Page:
Few of us will ever be as productive as Lisa Joy Rosner, who gave birth four times in a single four-year stretch while concurrently launching two high-tech startups. She learned that she was pregnant with her first child the very day she announced the sale of the company that employed her. Becoming a mother was her pivotal moment of personal and career reinvention, precipitating a reevaluation of priorities, and practical changes to become more efficient at planning and execution as an aid to facilitating work-life balance.
A unique season even for her, that four year period is still a window open on her approach to life and career. Rosner’s is a ‘Flip Family’—she is the full time breadwinner while her husband is the full-time home manager. She is upfront about her dual roles as Mom and CMO (most recently Neustar), and clear about the emphasis she places on family, routinely incorporating anecdotes or photos of her children into her presentations.
Rosner is a genuine role-model, on a mission not only to tell, but to show, the upcoming generation of mothers how you can have both family and career, even as a high-level executive; it need not be an either/or. Balance and priorities are always clearly in evidence; when asked what her biggest goal is at present, she gives not one, but two. One is related to her work as an award-winning B2B CMO having guided her company through brand transformation; the other, to ensure that her children are being well-educated with a unique plan for each.
Her career path has been somewhat unconventional, even in a workplace characterized by the decline of conventional careers. Armed with a new BA in English Literature, she spent a year in New Zealand selling advertising for a radio station. She returned to the US, intending to go back to school and pursue a PhD with an end goal of teaching English Lit in a university setting. But living in the Bay Area, needing to work for a year before school started, she submitted her resume to Oracle ORCL -0.68%, located nearby. The resume landed with someone in human resources who was about to travel to New Zealand, a serendipitous point of connection that helped put Rosner in a job as the executive admin for the vice president of marketing. She soon realized that his was the job she ultimately wanted, or at least, a career as a marketing executive. By age 29, she was head of marketing at a startup and has certainly never looked back.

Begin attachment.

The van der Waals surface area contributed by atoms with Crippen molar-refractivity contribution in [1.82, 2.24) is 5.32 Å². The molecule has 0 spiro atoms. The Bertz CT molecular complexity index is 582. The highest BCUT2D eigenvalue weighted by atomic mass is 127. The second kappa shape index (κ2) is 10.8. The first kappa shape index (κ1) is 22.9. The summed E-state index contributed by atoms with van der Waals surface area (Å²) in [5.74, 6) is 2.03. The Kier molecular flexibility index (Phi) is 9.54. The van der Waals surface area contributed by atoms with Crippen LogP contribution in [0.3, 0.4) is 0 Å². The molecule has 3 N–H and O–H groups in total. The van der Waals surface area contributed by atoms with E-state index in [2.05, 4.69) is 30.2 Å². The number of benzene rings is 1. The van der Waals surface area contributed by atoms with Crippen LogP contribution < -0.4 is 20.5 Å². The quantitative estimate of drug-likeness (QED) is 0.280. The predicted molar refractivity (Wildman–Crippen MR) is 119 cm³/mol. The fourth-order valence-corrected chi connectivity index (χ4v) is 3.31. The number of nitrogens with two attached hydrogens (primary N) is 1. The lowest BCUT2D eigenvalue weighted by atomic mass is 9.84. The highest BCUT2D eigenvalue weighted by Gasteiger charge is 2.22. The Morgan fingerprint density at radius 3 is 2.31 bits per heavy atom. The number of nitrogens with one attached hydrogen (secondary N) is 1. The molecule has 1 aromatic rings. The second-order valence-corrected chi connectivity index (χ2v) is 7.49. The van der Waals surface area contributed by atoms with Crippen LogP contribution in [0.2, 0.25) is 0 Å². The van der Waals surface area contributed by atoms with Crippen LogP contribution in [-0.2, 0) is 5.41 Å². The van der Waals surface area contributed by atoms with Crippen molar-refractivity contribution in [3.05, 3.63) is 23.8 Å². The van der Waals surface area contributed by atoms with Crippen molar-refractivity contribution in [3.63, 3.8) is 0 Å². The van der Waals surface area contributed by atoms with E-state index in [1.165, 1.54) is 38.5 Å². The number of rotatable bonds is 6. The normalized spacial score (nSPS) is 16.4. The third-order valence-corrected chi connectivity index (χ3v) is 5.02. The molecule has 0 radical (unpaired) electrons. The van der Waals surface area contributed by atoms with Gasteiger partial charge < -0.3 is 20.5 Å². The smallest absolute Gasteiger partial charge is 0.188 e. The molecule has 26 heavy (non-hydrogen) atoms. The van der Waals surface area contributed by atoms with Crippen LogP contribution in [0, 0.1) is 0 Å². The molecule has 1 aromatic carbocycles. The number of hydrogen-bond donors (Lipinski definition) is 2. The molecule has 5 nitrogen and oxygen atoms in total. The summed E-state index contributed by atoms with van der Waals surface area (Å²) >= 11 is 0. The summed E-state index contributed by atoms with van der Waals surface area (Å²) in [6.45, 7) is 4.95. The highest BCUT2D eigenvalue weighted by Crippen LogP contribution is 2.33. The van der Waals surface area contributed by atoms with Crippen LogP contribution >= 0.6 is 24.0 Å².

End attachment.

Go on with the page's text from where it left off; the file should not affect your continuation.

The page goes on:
While at the start-up she met Bob Runge, the CMO at Pivotal Software, a company she was eager to win over as a customer and business partner. Rosner credits him for pushing her to see her strength, while also understanding the value of customers, teamwork and family. Years after he left BroadVision, one of his launches, he recommended Rosner to the company’s CEO, to lead the marketing division. She credits his advocacy with helping her land the job that has become the springboard to all she has since achieved. Networking, she would tell you, is an important key to a successful career.
Rosner works to advance equal opportunity for women in the workplace and ‘every-place for that matter . Neustar was recently named #6 on the list of the top 25 companies that are great places for women to work. In tandem with Lisa Hook, CEO of Neustar, Rosner sponsored training for women in high school and college and she sits on the Board of UC Merced, the newest institution in the California system of higher education.
The best piece of advice she offers came to her from her grandfather, Hy Rosner: “You don’t get what you don’t ask for, so be confident and ask for what you want, because chances are the answer will be yes.”
This post originally published at Forbes